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eDreams posts flat growth in 2014, unveils new strategy to regain users’ trust

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Written by Jaime Novoa

eDreams, once known as one of the biggest tech companies in Spain, is going through some troubling times. Can they regain users’ trust and relaunch its business model?

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When Spanish online travel company eDreams Odigeo started floating on the stock market, many in the country celebrated the fact that Spain had found its second billion dollar technology company. But the party didn’t last long.

At the time of its IPO, eDreams was valued at north of €1 billion. Fast forward one year and the Barcelona-based company has lost 70% of its value and its revenue projections for the 2015 fiscal year don’t seem too positive.

eDreams announced this week that its overall business barely grew in 2014. The company had revenues of €436 million (+1% year-on-year), an adjusted EBITDA of €90.5 million (vs. €117 million in 2013) and a loss of €181 million, eight times higher than in the previous year.

While this loss was mainly caused by a €178 million impairment in relation to some of eDreams’ brands and goodwill and not strictly due to its slowing business, it’s just one more sign that points to eDreams’ decrease value in the eyes of shareholders and, most importantly, customers.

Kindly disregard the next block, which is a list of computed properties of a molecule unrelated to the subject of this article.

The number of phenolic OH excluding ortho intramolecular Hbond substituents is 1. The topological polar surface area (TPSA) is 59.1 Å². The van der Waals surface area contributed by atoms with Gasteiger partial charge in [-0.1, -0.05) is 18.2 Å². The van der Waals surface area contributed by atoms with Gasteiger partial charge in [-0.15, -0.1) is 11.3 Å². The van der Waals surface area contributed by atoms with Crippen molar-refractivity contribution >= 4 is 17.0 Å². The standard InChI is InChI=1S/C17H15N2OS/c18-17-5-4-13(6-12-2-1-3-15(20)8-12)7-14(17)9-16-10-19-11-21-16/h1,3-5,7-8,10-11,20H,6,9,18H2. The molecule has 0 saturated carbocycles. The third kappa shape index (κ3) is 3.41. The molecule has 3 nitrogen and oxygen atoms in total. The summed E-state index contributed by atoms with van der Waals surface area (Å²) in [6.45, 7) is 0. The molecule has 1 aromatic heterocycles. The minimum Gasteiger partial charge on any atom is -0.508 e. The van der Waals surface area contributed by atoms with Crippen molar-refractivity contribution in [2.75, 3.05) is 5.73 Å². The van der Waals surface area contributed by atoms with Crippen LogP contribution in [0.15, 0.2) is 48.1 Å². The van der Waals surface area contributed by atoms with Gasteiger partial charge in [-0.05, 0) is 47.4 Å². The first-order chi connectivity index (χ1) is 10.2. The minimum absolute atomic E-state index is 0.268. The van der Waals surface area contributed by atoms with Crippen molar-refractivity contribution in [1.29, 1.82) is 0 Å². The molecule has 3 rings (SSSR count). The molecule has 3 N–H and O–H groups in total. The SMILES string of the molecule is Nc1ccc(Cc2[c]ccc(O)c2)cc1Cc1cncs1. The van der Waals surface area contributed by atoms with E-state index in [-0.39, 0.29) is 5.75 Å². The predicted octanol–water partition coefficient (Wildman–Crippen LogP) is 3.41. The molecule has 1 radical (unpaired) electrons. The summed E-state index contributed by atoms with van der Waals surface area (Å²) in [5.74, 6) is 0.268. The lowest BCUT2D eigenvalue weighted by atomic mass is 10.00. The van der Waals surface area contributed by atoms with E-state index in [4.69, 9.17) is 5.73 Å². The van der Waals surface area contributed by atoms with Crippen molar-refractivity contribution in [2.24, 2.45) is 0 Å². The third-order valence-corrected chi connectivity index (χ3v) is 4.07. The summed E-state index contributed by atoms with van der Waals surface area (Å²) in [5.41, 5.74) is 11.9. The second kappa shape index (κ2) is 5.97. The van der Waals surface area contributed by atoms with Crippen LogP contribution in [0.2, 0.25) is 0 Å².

The online travel giant is trying to decrease its reliance on the flight business, as a consequence of industry-wide revenue margins dropping rapidly and aggressive moves from airlines like Lufthansa to lower their dependency on travel agencies.

This change of strategy on eDreams part has not been easy, and while the company was quick to report a 7% YoY growth for its non-flight business, its importance on eDreams’ overall business still remains at about 20%, the same rate as in 2013.

Since the IPO a lot has happened inside the company. Javier Pérez-Tenessa, co-founder, CEO and someone who had been at the company for 15 years, was replaced by Dana Dunne, who now leads the company into a new and, so far, troubling era.

Debt (more than €600 million at the time of its IPO) and a very opaque business model and user experience are two more facts putting eDreams at risk of losing even more of its value.

To combat this, Dunne announced this week that the company has established a new strategy to get back to where it once was (see page 6). Most of the measures revolve around finding new traffic sources, building a better mobile experience and regaining users’ trust.

Easier said than done.

JPMorgan and Société Générale seem to believe that eDreams Odigeo can turn things around. Let’s hope they are right in their predictions.

About the author

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Jaime Novoa

Jaime Novoa is the Founder of Novobrief.

He is a technology writer turned investor at Madrid's K Fund. He was also a data analyst at Tech.eu.